It's worth repeating more than once: no one mom's journey is the same as any one else's. This is the only true fact I can give you about motherhood: maybe you (you know, you) are reading this and you're already a mom and you're like, Michelle, you take this way too seriously. It's not so bad. Or maybe you are reading this and you aren't a mom yet, and you're like, Oh my god, W H Y would I ever want to take this on? But the truth is: you might have had an easier time than me OR you might have an easier time OR you might have a worse time than me (scary thought). It's impossible to know.
But what I can tell you is that beauty and fashion become incredibly unimportant, and yet, incredibly alluring, in one fell swoop. I don't know how else to describe it. Never have I had less time for beauty and fashion, and never has my skin and face and body been less apt for any of this, but I just can't keep away. I read more fashion blogs than ever; I read lifestyle blogs by the pound; and I watched beauty YouTubers everyday at work. I even forked over $52 for Nikkietutorial's Too Faced palette. Is that sad? No, it's awesome.
When I say this is a new mom's guide to beauty, that new mom is me. I can only tell you what has worked for me and how I've helped myself to feel pretty when I feel I am slowly becoming a rock upon which a sea anemone (Forrest) lives. It's hard not to feel reduced to simply a life source (and that's it) as a new mom, but I'm here to tell you: you matter; you deserve to put on make up and shower and wash your hair and put on something other than leggings (unless you want to wear leggings, I can't blame you).
Here's how I got my groove back, a little bit at a time.
Step #1: I set small, realistic goals for myself.
One of the very first goals for myself was that I would wear pants (real pants) to work every day. When I first went back to work, thanks to the casual nature of my office, I wore leggings and sweaters and sweatshirts. Not....super flattering and also not a great way to feel good about yourself every day. I set a goal to wear jeans, or maybe even a dress, every single day. And real shoes, not my Uggs.
Once I successfully passed that hurdle, I set other goals: washing my hair every day, packing my lunch, taking the stairs instead of the elevator, taking Forrest for a walk. As I got more brave, I felt increasingly good about myself.
Step #2: I treated myself to something I wanted.
Listen: moms, as a rule, seem to put their kids first. It's natural. It's normal. It is what it is. But, here's the thing: you matter too. Sometimes, I will make lists of things I need (legitimately, actually need): I need work dresses and new jeans and professional tops and a new blazer. I have bought 0 of these things, but Forrest has western print jammies for every size in the foreseeable future. I'd rather buy Forrest a new book, a new toy, a new outfit than myself something. The more I did that, though, the more I realized I was sabotaging all my efforts to feel good about myself.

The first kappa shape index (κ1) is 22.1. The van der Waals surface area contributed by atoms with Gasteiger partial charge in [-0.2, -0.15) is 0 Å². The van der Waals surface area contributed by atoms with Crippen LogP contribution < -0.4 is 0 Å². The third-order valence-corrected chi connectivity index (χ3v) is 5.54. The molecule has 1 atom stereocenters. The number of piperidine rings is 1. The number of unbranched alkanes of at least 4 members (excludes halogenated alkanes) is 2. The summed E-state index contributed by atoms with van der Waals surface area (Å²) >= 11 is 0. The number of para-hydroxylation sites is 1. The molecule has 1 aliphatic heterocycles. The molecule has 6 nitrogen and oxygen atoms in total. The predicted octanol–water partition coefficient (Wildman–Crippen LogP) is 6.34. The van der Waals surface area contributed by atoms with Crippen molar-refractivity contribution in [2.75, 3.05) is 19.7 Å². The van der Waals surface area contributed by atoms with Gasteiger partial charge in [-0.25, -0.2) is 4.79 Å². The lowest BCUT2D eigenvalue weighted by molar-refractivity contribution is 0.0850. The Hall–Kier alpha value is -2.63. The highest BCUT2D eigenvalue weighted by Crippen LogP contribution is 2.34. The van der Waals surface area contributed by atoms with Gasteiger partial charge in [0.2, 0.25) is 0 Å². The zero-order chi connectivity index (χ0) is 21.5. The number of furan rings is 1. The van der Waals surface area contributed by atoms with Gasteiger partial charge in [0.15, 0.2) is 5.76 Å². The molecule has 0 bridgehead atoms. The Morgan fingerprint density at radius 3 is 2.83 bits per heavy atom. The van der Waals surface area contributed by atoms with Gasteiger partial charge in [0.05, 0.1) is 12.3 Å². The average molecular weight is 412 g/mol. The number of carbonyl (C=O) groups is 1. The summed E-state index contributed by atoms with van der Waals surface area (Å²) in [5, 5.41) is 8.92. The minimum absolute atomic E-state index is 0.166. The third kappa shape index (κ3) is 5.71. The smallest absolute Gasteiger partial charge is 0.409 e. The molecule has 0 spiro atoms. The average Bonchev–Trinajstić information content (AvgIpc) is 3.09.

I'm not saying you should go hogwild. There is a middle ground and I definitely believe in limiting spending on things that aren't necessary. But if you need new clothes because all you feel like you can wear are leggings and tank tops, it's ok to give yourself the gift of some new duds. Or if you've been scraping out your foundation container for two weeks, it's time to bite the bullet and just treat yo' self.
Step #3: Screw it--I did whatever I wanted.
At the end of the day, my job as a mom is this: to keep my son happy and healthy; to keep my house clean enough so it's at least safe for his survival; and to be happy myself. That's it. None of us are perfect. And certainly, I'm never going to be a perfect mom. I'm going to make mistakes. But I don't want one of those mistakes to be hating myself--and passing that kind of behavior onto Forrest. I want Forrest to see me for what I am: a woman who is his mom, who feels beautiful, who feels smart, who takes care of herself, who takes care of other people. He doesn't need a martyr or a perfect mom. He just needs me. And if I have to hand him off to Danny for a few hours each weekend to go work out, or run, or grocery shop, then so be it. He's not going to grow up and say, "Mom, you spend 30 minutes putting on make up that made you happy--and it ruined me." That's just not going to happen.
Beauty is ultimately a way for us to repair our relationships with ourselves. And for some women, new clothes and learning to put make up on in a way that makes them feel beautiful is one way to do that--it won't work for every body, but it works for me and that's all I can tell you.
After becoming a mom, it's easy to feel small, to feel a little downtrodden, especially in the early months. But you don't have to. It doesn't have to keep going. I've been in a relationship with myself for 27 years--it's okay for me to take time to work on that relationships, to feel good about myself, to take steps to repair the damage that's been done. And it's okay for you too--however you choose to.